While playing... it's complicated. I've had both the good and the bad, but the bad were all-around bad. One of the ones who avoided immunities also scaled up combats to the highest to-hit/AC/saves/etc. (to be more challenging and exciting!), ignored skills in favor of high/low rolls, told us to build mid level characters (with standard WBL) and then tried to make low level magic items rare and special, it was just a whole collection of bad GM behaviors with a significant lack of planning ahead. The other was too focused on GM vs players and almost pouted when I won a battle by description (Dragonfire Adept and Entangling Exhalation against a souped-up zombie). The first guy I'm positive was actively avoiding immunities since I already knew he was stacking the deck, the second one I think was just too focused on "beating the players" and picked out monsters that we didn't have special resistance/immunities too. So the second one wasn't necessarily malicious, just a little new to DMing. Or the concept of a coherent dungeon, come to think of it. Our first dungeon read like a mad-lib from the bestiary.


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Manwolf wrote:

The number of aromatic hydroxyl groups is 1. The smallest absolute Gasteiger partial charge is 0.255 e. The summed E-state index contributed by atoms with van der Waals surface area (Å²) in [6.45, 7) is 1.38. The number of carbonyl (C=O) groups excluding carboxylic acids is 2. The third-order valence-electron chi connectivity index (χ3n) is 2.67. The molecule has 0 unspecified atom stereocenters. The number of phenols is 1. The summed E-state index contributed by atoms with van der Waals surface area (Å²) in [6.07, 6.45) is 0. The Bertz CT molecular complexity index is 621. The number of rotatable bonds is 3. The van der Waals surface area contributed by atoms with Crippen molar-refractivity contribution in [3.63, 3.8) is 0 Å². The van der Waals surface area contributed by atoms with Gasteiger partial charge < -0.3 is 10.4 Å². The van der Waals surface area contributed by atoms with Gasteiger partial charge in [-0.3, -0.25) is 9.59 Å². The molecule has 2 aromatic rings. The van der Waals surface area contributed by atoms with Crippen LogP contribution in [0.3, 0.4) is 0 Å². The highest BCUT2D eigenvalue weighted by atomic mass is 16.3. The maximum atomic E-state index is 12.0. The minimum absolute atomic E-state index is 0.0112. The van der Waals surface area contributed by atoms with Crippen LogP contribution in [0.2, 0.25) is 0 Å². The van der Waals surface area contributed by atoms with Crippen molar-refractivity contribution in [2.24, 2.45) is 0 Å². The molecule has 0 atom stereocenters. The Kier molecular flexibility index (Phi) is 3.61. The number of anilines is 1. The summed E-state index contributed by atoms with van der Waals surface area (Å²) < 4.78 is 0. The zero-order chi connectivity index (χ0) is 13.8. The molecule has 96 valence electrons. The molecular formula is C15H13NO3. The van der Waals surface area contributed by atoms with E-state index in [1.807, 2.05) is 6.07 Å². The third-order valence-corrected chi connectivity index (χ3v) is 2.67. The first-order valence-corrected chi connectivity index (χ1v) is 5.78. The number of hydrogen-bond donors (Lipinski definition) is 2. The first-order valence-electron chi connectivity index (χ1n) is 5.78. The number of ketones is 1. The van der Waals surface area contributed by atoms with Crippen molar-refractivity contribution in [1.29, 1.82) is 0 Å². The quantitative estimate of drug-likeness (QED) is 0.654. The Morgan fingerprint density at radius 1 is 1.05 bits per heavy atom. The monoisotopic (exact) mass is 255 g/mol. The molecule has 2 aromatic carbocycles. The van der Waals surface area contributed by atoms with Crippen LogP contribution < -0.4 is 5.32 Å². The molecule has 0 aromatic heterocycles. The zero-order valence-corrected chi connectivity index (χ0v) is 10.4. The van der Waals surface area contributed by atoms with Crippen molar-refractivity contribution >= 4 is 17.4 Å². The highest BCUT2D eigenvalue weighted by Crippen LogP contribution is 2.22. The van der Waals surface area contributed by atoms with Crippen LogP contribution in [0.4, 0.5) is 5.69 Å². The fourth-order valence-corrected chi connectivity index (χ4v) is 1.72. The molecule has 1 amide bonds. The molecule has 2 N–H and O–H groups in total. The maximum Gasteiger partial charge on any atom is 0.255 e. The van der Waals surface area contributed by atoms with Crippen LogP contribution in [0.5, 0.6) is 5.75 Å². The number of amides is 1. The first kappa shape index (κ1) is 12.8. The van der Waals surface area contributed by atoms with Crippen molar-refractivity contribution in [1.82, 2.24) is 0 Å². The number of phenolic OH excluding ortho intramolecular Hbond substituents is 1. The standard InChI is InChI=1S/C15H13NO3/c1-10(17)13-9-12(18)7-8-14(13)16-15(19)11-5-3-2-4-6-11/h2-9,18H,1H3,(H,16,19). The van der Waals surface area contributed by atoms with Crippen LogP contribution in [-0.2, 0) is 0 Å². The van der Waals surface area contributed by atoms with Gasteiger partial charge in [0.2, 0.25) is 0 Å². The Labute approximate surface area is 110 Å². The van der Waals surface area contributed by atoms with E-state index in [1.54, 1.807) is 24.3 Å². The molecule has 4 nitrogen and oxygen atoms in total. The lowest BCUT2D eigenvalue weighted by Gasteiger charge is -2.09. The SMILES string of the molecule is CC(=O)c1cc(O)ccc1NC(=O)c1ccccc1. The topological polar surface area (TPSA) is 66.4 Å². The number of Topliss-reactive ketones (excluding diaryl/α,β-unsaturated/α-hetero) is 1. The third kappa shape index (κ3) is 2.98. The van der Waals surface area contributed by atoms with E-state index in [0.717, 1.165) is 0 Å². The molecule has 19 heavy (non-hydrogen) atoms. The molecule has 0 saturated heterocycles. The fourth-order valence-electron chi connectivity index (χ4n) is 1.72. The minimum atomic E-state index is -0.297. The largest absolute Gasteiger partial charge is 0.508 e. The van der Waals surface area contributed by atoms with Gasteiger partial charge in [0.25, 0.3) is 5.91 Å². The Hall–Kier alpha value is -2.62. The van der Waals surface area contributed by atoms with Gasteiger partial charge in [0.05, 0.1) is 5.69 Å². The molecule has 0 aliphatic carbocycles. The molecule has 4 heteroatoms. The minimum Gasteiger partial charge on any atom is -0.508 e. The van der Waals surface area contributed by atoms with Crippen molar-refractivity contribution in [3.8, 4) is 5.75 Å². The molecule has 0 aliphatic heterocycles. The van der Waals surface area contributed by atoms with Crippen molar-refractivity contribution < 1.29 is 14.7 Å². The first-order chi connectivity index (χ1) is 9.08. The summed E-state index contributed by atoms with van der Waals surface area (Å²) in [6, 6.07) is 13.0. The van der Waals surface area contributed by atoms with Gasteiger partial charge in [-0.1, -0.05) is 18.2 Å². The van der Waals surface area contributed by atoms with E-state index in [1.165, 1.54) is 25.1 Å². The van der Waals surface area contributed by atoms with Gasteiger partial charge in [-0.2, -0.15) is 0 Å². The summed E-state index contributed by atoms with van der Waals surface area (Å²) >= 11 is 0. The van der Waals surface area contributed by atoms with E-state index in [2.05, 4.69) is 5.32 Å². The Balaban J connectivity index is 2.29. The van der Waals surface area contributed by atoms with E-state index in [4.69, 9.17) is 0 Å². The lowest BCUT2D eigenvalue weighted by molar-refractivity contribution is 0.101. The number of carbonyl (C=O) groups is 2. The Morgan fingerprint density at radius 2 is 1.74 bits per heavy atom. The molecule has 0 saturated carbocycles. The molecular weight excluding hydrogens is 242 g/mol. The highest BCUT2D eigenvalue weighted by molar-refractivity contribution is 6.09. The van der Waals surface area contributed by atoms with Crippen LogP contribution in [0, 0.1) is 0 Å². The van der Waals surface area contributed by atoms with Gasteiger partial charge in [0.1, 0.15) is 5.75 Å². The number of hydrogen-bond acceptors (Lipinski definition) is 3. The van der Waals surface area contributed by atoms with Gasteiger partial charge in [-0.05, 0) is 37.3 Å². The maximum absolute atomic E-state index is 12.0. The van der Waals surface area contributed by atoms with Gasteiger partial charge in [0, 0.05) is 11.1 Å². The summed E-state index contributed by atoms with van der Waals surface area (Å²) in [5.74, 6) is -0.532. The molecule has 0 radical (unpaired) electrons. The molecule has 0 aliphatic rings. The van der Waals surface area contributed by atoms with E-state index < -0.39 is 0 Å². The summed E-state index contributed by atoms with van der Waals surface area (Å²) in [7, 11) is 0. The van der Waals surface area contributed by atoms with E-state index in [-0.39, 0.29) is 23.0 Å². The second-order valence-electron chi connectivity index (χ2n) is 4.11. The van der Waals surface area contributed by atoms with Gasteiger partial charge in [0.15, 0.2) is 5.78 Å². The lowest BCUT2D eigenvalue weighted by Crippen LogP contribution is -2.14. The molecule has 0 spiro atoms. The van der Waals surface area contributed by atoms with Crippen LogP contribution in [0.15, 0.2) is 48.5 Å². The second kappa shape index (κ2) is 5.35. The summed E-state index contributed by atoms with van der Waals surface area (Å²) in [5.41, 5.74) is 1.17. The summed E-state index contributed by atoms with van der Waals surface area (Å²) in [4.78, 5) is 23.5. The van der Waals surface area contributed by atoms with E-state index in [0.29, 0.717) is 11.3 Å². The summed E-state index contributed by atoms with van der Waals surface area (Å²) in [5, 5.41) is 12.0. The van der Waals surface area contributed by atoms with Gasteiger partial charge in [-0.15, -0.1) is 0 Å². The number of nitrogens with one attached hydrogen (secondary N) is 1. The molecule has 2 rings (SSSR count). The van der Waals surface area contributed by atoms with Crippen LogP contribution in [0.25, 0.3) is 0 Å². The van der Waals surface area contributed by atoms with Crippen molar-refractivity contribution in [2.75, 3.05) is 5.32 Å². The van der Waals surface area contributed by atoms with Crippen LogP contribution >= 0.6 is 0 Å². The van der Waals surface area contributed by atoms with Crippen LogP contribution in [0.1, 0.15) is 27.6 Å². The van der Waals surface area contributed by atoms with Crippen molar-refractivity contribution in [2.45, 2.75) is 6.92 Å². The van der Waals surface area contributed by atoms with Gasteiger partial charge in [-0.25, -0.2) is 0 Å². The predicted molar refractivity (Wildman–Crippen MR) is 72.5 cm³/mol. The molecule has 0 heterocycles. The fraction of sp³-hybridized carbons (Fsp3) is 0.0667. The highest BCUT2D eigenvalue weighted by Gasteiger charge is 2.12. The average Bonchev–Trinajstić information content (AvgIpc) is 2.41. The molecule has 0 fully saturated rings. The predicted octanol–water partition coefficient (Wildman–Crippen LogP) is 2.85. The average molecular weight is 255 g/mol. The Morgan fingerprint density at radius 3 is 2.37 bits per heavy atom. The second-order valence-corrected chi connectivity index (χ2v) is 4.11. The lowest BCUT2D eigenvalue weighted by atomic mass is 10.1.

Yes it's bad when the GM uses "well everybody knows the fighter would be susceptible to mind affecting spells, but sorry about the TPK because the BBEG used Charm Person on the fighter in the first round and he killed the wizard using his full attack, then killed the cleric in the second round, then..."

I prefer to randomize the targets sometimes. If the bad guys don't know who they're dealing with, sometimes instead of simply picking the weaker looking one or stronger looking one, they just pick one based on a roll of the die.

Actually, when it is based on a feature of a class, it doesn't bother me as much. As in your example - "Hey, that's a heavily armored warrior swinging a sword around. Warriors like that are often more likely to be susceptible to mind altering magic than, say, that skinny robed dude tossing lightning around." Now, he wouldn't know a paladin from a fighter (unless the paladin was doing things like smiting, laying on hands, or adjusting the stick in his nethers) but targeting the warrior isn't exactly GM metagaming.